What is Sandbagging: meaning, definition, examples

What is Sandbagging: meaning, definition, examples

“Sandbagging” term originates from the late 1880s and relates to somebody who sneaks up on another person from behind and beats them with a sandbag. It was a dishonest move back in the days. Today, the term also implies some kind of trickery but not that dangerous.

Basically, it’s the idea of “under-promise and over-deliver.” And unlike in the 1880s, sandbagging can be a beneficial thing today. You’re packing your sandbags with deals and may suddenly surprise your management or investors with better results than they are anticipating at the end of the month. 

What is sandbagging?

Sandbagging is a tactic of diminishing the expectations of a business’ or a person’s strengths and core expertise to generate comparatively greater-than-expected results.

In a business sense, sandbagging is most often observed when the company’s management deliberately lowers the expectations of its investors about predicted profits and other productivity indicators. As a result, when the organization delivers higher-than-anticipated results, shareholders are much more impressed and agreeable.

How sandbagging works

Sandbagging has become common in business when it comes to the presentation of foreseen revenues and incomes. As a consequence, the reaction of shareholders is frequently more careful than it once was because they are becoming aware of this practice.

In some instances, sandbagging can boomerang because stockholders know they are being deceived and expect the maximum efficiency and overperformance from sandbaggers. For this reason, stock prices occasionally drop because earnings did not surpass investors’ expectations.

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Let’s imagine, business gets a good reputation for being a fair player and not for being a sandbagger when delivering quarterly outcomes. Throughout the last quarter, it announced that it was likely to declare average growth in sales and profits. Analysts are convinced that forthcoming quarterly figures will be ordinary. But when returns are presented, they appear higher than the estimation, which enhances the market analytics and improves press coverage.

But when the situation is reversed, and business has gained a reputation for sandbagging, the stock price would possibly be unchanged by better-than-expected quarterly returns. This leads to the conclusion that sandbagging has a restricted impact when it’s overused because shareholders are quick to catch on to this method.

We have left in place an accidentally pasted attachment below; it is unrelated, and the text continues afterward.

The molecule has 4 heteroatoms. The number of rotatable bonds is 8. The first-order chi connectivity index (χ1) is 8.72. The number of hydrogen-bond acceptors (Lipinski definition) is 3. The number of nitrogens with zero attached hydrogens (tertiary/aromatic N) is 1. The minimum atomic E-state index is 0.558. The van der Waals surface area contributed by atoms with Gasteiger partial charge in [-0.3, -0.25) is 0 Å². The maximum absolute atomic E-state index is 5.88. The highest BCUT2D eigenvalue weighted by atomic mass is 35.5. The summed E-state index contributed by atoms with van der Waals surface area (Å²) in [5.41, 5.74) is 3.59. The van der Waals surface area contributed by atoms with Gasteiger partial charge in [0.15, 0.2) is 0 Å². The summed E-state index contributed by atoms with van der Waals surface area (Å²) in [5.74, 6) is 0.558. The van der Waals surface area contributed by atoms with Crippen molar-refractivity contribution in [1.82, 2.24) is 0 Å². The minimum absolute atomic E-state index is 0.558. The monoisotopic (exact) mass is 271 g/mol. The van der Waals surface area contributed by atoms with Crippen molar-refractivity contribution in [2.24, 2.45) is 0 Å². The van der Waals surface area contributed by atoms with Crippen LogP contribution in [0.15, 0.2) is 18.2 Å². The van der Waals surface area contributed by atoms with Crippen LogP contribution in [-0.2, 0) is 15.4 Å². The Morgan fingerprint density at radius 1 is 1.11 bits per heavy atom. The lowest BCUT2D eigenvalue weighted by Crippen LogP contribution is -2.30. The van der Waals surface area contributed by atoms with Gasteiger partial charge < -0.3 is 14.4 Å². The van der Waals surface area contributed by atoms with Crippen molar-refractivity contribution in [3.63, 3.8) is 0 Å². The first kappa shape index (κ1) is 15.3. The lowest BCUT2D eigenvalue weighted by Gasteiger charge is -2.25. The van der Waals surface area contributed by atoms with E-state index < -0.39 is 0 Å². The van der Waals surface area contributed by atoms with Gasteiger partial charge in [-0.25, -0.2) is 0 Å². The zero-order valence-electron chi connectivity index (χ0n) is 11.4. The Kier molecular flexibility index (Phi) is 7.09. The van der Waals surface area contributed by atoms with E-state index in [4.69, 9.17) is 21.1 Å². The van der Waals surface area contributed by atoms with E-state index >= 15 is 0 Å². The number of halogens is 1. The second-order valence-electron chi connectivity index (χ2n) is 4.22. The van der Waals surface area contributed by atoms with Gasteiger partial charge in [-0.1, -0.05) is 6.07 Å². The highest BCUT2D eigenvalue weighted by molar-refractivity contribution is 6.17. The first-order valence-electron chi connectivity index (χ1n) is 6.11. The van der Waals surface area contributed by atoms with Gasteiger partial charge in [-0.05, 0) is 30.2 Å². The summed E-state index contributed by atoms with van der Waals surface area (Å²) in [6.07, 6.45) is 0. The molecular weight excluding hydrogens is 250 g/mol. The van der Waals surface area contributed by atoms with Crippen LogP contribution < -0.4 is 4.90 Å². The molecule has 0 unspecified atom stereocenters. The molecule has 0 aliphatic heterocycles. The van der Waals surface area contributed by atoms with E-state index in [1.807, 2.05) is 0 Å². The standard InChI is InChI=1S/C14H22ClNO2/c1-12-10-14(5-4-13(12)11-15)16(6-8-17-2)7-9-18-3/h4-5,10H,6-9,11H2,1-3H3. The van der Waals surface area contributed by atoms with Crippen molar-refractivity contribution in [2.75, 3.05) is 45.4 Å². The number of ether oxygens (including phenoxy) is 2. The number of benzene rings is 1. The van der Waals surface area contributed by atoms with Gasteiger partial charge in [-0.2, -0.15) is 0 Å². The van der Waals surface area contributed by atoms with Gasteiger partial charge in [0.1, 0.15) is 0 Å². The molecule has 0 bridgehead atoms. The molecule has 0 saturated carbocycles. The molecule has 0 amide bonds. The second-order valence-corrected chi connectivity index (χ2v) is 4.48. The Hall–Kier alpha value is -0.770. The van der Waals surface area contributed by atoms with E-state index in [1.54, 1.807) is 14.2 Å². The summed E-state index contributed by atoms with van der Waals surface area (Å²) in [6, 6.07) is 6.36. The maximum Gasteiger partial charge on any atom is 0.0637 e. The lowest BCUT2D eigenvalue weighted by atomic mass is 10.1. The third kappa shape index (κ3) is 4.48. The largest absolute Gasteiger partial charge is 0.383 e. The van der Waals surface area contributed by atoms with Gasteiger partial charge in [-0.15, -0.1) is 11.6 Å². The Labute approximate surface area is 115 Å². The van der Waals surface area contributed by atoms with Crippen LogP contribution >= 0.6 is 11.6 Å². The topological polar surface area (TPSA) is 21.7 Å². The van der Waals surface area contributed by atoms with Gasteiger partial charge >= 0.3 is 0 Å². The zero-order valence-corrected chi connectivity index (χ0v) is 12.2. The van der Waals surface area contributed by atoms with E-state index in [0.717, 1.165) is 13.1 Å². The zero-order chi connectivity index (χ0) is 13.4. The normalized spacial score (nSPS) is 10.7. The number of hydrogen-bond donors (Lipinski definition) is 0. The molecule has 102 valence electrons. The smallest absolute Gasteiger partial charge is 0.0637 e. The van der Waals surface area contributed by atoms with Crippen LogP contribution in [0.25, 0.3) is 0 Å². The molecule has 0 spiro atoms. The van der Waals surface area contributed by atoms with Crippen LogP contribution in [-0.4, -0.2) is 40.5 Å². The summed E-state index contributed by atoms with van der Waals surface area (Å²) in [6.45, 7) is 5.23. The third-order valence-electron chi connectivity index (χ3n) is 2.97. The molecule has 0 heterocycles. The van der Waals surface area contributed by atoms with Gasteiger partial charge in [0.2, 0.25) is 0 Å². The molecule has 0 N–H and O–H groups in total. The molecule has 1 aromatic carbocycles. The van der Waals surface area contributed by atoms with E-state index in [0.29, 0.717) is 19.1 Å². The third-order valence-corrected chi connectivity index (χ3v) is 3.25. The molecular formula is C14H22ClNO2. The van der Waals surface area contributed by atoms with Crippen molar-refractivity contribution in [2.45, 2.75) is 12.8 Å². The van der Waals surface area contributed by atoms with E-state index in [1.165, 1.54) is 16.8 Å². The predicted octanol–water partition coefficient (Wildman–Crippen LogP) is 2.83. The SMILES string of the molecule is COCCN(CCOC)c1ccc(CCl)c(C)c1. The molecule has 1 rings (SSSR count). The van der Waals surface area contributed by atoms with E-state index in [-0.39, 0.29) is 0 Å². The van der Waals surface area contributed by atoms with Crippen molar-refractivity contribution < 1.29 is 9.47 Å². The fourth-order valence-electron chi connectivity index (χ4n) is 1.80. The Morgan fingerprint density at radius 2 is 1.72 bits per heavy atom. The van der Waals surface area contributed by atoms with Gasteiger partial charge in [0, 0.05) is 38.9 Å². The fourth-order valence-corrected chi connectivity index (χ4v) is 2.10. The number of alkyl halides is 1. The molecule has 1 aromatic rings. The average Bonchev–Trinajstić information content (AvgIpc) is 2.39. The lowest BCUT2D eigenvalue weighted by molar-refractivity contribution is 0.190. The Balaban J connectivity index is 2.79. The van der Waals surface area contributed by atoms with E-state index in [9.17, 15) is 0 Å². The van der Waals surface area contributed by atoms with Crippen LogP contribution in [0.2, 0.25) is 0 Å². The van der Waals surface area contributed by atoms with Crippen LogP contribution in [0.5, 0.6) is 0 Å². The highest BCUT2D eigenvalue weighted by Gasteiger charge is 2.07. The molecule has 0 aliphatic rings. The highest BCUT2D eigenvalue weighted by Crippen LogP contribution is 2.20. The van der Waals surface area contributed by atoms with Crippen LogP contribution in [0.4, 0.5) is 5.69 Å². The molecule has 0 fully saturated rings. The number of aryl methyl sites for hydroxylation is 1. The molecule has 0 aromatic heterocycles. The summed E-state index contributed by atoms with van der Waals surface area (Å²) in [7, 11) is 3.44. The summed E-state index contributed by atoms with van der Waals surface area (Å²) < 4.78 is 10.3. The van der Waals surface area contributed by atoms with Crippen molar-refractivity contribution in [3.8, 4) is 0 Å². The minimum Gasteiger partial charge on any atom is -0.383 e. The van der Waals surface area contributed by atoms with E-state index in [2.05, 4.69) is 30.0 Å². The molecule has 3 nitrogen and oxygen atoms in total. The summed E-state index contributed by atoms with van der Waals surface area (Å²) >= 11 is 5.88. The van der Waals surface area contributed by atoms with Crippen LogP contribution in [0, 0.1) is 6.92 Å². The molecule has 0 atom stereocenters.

Why people sandbag

You may assume that the main purpose of sandbagging is to establish weaker expectations for yourself and, thus, undoubtedly surprise your supervisor. But be cautious about when and why you decide to use it.

Here are several reasons you may want to think of working on this technique:

Minimizing attention
Big deals draw the attention of top executives. If you have a lead that may bring a huge sale, but the burden of extra eyes on it makes you feel stressed and pressurized, then you may choose to understate the importance of the deal until you feel more confident about it.

Shielding next quarter
Sometimes, it’s best to save a lead or two in your pocket and work on them next quarter. But if your current reporting period takes a descending curve, then you can use those leads you can presumably close fast to surprise your supervisor or investors at the end.

Getting your feet wet
As you close sale after sale, there will be this feeling that you already know which deal is going to close and which is not. But when you are only a beginner, you may not get these intuitive signs so clearly and easily to predict your outcomes. You may not want to promise too much, so sandbagging may be a good protector while you get experience in sales.

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How to sandbag

When sandbagging, you will want to take into account the following features of your prospective contracts:

  • How likely the deals are to close
  • What the profit size of the contracts is
  • When the sales are planned to close

For instance, let’s say you have an agreement that could vary from $15,000 to $30,000 in revenue and that may be signed this month if things move forward quickly. You would predict the worst-case situation of making $15,000 and closing the deal the next month.

Sales managers are naturally optimistic, but in sandbagging, you want to be conventional and err on the side of underrating your deals.

Never skip entering prospective leads into your CRM. Just add them but reduce the probability of closing deals in the best-case scenario.

By sandbagging, you are open to the thought that we can’t control all the things. Emails can get to the spam folder, clients can get tied up with other businesses, and customers can choose to go with a cheaper alternative. Fortunately, things often do go to your advantage, but you’re in a more favorable position to expect the worst and be delightfully surprised.

Wrapping it up

  • The word “sandbag” implies a method of diminishing the anticipations of a team’s or a person’s abilities and core skills so that even moderately positive results take on a bigger weight.
  • In business, sandbagging is most often observed when top management presents to investors much lower estimated results than what they can actually achieve in reality.
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